While Andreas is contemplating putting all his 100,000 eggs in one basket, Jane, the founder of Startup #2 with a $2M valuation and equally promising opportunity, approaches him. 

Andreas also learns about Startup #3 valued at $5M and Startup #4 at $3M valuation with equally innovative solutions, large market opportunities and competent founders. 

The risk of overpricing the startup and raising big money at the early stage usually results in failure to reach the set milestones and raising too little in the follow-up rounds. For example, Pete, who raised $1M at $20M valuation, will have  less than 12 months (startups raise every 12 months or so) to make the company worth $20M if burning $75k a month to reach $100-200k monthly revenue. And if Startup #1 fails to do this (which has high probability), Pete will have to either: 

  • Lower the company value for a round down ⬇️
  • Or raise a bridge round from existing investors 🆘
  • Or shut down/sell the company at a lower price ❌

Either of these would harm Andreas’ earnings had he invested the $100k in Startup #1 alone. 

You probably see where this is going now. Andreas choosing to divide his $100,000 into four $25,000 checks increases his chances of higher returns. On average, out of every 10 investments, angels experience 5 business failures and an additional 3-4  exits that bring only a modest return. Fewer than 2/10 investments provide most of the portfolio returns, with a 10-30X ROI.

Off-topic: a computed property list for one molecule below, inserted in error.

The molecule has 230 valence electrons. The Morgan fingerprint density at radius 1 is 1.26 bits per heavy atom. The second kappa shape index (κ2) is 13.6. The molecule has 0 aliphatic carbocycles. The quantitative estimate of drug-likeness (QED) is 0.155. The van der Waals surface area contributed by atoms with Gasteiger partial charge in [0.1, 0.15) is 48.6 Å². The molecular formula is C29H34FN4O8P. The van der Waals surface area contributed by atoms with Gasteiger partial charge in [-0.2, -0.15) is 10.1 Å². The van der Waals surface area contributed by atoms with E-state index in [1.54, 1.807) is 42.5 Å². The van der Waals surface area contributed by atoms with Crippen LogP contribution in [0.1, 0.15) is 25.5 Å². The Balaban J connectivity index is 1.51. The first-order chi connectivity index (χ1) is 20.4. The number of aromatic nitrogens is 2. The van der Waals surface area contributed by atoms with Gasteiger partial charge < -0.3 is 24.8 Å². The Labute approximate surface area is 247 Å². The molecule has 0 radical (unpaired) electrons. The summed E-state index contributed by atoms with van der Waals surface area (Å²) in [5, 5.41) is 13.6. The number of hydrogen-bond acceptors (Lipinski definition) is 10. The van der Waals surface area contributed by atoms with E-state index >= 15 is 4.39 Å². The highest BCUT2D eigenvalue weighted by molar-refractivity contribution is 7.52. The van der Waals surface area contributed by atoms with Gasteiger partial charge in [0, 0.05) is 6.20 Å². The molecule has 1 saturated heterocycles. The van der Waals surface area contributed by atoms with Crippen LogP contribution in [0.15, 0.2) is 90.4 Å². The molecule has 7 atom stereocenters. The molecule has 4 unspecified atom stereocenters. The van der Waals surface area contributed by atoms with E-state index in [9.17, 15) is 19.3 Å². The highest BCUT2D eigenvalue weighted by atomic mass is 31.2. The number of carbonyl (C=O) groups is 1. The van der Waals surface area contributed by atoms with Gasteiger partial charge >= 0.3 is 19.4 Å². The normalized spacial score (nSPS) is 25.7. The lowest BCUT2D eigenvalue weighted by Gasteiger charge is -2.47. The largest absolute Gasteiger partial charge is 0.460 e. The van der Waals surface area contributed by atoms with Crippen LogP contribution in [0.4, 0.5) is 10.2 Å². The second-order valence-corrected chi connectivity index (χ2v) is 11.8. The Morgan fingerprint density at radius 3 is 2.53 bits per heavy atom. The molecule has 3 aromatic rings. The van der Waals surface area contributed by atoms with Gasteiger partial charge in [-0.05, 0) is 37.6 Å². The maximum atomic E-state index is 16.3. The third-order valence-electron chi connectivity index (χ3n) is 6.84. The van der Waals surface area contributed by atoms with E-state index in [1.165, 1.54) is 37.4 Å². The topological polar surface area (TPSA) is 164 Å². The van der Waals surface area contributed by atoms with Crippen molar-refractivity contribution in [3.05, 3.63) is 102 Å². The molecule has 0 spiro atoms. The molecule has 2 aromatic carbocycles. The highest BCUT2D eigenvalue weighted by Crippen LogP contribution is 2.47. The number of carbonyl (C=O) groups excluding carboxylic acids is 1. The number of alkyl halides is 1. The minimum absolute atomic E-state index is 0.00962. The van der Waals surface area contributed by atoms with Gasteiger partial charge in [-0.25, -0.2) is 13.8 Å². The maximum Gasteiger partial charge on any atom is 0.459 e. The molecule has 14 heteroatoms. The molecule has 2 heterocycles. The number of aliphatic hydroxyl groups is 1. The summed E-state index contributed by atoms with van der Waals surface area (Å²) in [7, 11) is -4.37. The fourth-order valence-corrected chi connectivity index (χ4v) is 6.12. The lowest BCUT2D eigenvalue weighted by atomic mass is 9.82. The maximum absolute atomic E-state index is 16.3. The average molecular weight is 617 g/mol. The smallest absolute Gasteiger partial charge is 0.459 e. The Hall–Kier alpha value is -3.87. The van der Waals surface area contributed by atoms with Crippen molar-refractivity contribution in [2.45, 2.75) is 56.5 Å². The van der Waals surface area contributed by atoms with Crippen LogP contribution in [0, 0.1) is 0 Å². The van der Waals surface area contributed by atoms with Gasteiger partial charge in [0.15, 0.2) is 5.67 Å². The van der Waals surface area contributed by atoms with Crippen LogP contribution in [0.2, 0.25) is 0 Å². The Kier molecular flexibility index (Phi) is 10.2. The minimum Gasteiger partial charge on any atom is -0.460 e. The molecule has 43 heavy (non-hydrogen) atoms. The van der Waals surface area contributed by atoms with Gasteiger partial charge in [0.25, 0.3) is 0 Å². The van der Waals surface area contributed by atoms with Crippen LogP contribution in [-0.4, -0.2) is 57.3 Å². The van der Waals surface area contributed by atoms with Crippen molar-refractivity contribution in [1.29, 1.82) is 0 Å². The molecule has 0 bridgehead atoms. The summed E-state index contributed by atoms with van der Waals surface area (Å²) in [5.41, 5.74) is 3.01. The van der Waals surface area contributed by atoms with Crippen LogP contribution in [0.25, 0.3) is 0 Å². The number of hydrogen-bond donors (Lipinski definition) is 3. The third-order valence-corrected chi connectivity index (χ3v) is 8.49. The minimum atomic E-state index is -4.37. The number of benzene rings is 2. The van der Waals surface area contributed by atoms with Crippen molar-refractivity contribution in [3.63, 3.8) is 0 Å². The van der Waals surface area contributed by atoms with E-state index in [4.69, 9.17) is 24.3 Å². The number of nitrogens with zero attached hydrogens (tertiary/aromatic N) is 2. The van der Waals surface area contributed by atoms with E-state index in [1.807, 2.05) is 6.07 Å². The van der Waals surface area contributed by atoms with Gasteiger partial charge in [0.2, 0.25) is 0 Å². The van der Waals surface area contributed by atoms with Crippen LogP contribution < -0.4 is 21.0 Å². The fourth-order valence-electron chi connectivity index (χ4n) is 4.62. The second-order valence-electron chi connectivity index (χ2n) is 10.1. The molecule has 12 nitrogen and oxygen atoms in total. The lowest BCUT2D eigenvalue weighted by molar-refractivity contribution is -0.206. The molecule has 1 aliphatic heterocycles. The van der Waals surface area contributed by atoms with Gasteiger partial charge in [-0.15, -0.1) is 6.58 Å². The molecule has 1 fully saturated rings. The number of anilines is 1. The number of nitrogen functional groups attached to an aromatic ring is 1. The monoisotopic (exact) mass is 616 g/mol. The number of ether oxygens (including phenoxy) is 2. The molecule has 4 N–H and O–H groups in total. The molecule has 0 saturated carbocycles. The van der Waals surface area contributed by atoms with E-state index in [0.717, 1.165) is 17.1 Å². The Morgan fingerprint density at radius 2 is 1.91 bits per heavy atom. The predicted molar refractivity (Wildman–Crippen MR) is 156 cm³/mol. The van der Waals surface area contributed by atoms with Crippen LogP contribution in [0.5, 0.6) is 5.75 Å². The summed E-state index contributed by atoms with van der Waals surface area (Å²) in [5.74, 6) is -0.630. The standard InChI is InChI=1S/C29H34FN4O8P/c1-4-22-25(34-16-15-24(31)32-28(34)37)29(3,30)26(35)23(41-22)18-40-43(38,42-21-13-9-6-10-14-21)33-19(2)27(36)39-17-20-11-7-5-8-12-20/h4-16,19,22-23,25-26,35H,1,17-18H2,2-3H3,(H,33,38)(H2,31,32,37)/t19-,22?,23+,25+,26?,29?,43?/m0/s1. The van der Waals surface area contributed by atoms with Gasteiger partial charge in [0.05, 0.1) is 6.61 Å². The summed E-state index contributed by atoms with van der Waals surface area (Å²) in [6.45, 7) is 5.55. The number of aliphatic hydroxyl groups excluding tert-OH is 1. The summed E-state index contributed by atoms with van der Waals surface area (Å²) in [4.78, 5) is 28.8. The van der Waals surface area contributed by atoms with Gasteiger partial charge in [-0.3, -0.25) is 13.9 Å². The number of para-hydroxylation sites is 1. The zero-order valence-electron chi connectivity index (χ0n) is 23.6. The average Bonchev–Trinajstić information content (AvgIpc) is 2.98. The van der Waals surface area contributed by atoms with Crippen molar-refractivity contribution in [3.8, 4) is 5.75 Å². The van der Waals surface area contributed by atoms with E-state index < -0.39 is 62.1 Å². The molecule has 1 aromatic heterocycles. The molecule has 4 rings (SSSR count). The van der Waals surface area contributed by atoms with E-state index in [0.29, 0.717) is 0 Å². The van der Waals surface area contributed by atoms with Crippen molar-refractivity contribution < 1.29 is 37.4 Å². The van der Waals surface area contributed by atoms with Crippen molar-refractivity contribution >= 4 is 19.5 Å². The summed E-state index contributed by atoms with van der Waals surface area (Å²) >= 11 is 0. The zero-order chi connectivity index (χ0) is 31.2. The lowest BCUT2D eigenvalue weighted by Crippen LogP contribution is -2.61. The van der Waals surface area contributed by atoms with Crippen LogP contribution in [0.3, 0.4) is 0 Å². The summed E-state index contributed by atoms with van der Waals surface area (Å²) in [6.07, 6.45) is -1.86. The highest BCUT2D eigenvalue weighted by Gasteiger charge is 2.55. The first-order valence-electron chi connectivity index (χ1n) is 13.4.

To avoid learning the hard way, it's important for you to have a strategy before writing your first check. Start with understanding:

  • The risks of angel investing 
  • Your total investment size and the size of each deal
  • Deal returns and the need to diversify 

For new investors, Calacanis suggests to do their first 25 deals in the 🟢  box area below to eliminate the founders who can’t get to basic level of product/market fit. Avoid investing in 🔴  box. Investing in the 🟡  box is for those that like a little bit of adrenaline rush. 

It's important to point out that the valuations listed above have likely increased since Jason created this chart - the market for startup investing is red hot - everyone is getting involved, and startup valuations have increased as a result of that. 

Make sure you get a sense of where approximate valuation bands (e.g Pre-Seed, Seed, A) stand today so you can be more effective in your approach. 

Hope this was helpful. See you next week! ✌️